(Thomas Del Mar Ltd., 2015) 308 pp. £54.00-£75.00
Tobias Capwell—jouster/re-enactor, curator at the Wallace collection, and author of several other excellent works on arms, armor, and their use—presents the answer to the major research question of his early career in this beautifully designed and richly illustrated volume. The English, he argues, created a unique national style hitherto unrecognized amongst curators and historians of armor. This was based on exigencies of the “English Way of War,” which featured dismounted men-at-arms supporting archers, and meshes quite well with the observations of scholars of medieval military history concerning political and social developments around the Hundred Years’ War.
Conversely, the other recognized national styles of the fifteenth century—the Italian and the German, which were exported throughout Europe—were based upon the needs of the mounted soldier. Thus, unlike the large shoulder defenses of the Italian style, which would impede the use of two-handed weapons on foot, English armors feature small shoulder defenses. Likewise, English armor was symmetrical and emphasized lightness and mobility, whereas Italian armor tended to build up the left side as befit cavalry armor. English armor also had long skirts to protect the groin, mail on the backs of the legs, and other elements intended to protect the wearer while fighting on foot. This quite refutes the general historiographical consensus that there was no unique “English style” and that the English were reliant on armor and armorers imported from the continent before Henry VIII established the Royal Armouries in Greenwich in the sixteenth century.
The work is split into two main sections, with the first covering armor from 1400–1430, and the second from 1430–1450. Capwell bases his argument on a deep examination of visual sources, primarily funerary effigies. Though effigies do provide us with an idealized depiction, many more survive than do actual pieces of armor, and contain context and cultural cues that are missing from objects. Further, Capwell points out that effigies tend to have technically accurate depictions of armor that correspond to the subject’s class, status, and wealth. The methodology is thus both sound and scientific.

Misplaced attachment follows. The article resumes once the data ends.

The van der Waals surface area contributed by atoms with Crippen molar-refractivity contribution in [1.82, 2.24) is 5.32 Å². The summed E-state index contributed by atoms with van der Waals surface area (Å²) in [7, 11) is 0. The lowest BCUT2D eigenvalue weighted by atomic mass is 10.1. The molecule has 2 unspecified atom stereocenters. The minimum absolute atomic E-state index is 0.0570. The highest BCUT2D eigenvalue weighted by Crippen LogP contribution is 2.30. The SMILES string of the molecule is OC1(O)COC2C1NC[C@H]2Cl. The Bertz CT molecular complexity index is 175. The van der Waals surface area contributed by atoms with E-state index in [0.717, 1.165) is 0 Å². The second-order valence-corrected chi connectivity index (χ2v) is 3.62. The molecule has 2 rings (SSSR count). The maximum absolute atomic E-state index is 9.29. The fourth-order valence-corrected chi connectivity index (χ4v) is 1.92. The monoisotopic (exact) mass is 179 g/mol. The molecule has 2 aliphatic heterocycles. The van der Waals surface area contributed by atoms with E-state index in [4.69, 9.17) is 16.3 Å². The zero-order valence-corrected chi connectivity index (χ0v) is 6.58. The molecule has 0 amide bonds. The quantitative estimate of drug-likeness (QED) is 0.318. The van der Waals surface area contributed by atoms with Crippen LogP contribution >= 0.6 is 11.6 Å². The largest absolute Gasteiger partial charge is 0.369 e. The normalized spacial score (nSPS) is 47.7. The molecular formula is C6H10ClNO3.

The book thus also forms a comprehensive visual guide to the development of arms and armor in England in the first half of the fifteenth century. Armor underwent massive changes in this period, from the fourteenth-century style that used smaller plates, fabric coverings, and larger sections of mail, to the fifteenth-century “white” armor that used metallurgical improvements to create a full exoskeleton of steel. All of these developments are shown by wonderfully clear schematic illustrations by renowned armorer Jeffrey D. Wasson, The book also includes an index of arms and armor terms and, as an appendix, a pictorial essay on the forging of the author’s own harness by renowned modern armorer Robert Macpherson. Thus, non-specialists in arms and armor should have no fear about following Capwell’s argument.
Unfortunately, the ideas underlying the thesis of Capwell’s book—national history and the idea of national styles in armor as in art—has fallen into disrepute in some academic circles. The important themes in the twenty-first century are interconnection and multiculturalism, not ethnogenesis and the creation of unique national cultures. This is unfortunate, but we cannot blame an author for not including a perspective that is hardly germane to his subject matter. Though Capwell points out that the English were influenced by continental styles, and in turn influenced their adversaries and allies, I fear that this work will not be widely read outside specialist circles.
In sum, Arms and Armour of the English Knight is, besides being a comprehensive guide to its subject matter, an important contribution to the historiography of arms and armor. To the grand overarching idea of “Italian” and “German” styles, we must now add an “English” style. I look forward to seeing what Dr. Capwell will produce in the next phase of his career.
Ken Mondschein, PhD